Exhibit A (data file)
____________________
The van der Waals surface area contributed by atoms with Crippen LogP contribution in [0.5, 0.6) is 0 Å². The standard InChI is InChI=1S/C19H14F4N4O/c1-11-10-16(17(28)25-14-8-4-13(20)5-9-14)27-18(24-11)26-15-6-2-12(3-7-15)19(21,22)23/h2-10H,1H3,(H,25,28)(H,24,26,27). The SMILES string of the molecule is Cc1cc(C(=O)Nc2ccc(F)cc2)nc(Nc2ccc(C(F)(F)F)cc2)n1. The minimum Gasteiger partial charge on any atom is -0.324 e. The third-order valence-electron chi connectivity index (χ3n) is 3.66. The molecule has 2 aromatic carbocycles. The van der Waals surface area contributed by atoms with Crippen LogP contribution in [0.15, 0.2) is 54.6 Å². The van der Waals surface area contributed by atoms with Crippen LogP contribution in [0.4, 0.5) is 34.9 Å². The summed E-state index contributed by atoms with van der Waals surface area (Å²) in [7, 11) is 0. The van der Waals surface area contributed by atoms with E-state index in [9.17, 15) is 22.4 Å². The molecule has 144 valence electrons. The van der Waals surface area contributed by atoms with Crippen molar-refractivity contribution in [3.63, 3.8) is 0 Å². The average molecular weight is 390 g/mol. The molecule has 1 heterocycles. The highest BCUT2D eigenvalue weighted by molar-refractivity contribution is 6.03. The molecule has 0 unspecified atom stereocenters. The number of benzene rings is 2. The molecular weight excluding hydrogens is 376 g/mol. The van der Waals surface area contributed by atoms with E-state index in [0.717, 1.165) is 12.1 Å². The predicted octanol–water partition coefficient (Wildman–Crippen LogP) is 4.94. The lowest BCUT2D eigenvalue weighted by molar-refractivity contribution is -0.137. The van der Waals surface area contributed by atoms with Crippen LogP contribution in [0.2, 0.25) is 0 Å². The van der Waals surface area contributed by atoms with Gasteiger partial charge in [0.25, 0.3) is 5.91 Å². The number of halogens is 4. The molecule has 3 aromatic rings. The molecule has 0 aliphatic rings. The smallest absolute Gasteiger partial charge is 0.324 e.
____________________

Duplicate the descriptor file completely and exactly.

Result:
The van der Waals surface area contributed by atoms with Crippen LogP contribution in [0.5, 0.6) is 0 Å². The standard InChI is InChI=1S/C19H14F4N4O/c1-11-10-16(17(28)25-14-8-4-13(20)5-9-14)27-18(24-11)26-15-6-2-12(3-7-15)19(21,22)23/h2-10H,1H3,(H,25,28)(H,24,26,27). The SMILES string of the molecule is Cc1cc(C(=O)Nc2ccc(F)cc2)nc(Nc2ccc(C(F)(F)F)cc2)n1. The minimum Gasteiger partial charge on any atom is -0.324 e. The third-order valence-electron chi connectivity index (χ3n) is 3.66. The molecule has 2 aromatic carbocycles. The van der Waals surface area contributed by atoms with Crippen LogP contribution in [0.15, 0.2) is 54.6 Å². The van der Waals surface area contributed by atoms with Crippen LogP contribution in [0.4, 0.5) is 34.9 Å². The summed E-state index contributed by atoms with van der Waals surface area (Å²) in [7, 11) is 0. The van der Waals surface area contributed by atoms with E-state index in [9.17, 15) is 22.4 Å². The molecule has 144 valence electrons. The van der Waals surface area contributed by atoms with Crippen molar-refractivity contribution in [3.63, 3.8) is 0 Å². The average molecular weight is 390 g/mol. The molecule has 1 heterocycles. The highest BCUT2D eigenvalue weighted by molar-refractivity contribution is 6.03. The molecule has 0 unspecified atom stereocenters. The number of benzene rings is 2. The molecular weight excluding hydrogens is 376 g/mol. The van der Waals surface area contributed by atoms with E-state index in [0.717, 1.165) is 12.1 Å². The predicted octanol–water partition coefficient (Wildman–Crippen LogP) is 4.94. The lowest BCUT2D eigenvalue weighted by molar-refractivity contribution is -0.137. The van der Waals surface area contributed by atoms with Crippen LogP contribution in [0.2, 0.25) is 0 Å². The van der Waals surface area contributed by atoms with Gasteiger partial charge in [0.25, 0.3) is 5.91 Å². The number of halogens is 4. The molecule has 3 aromatic rings. The molecule has 0 aliphatic rings. The smallest absolute Gasteiger partial charge is 0.324 e.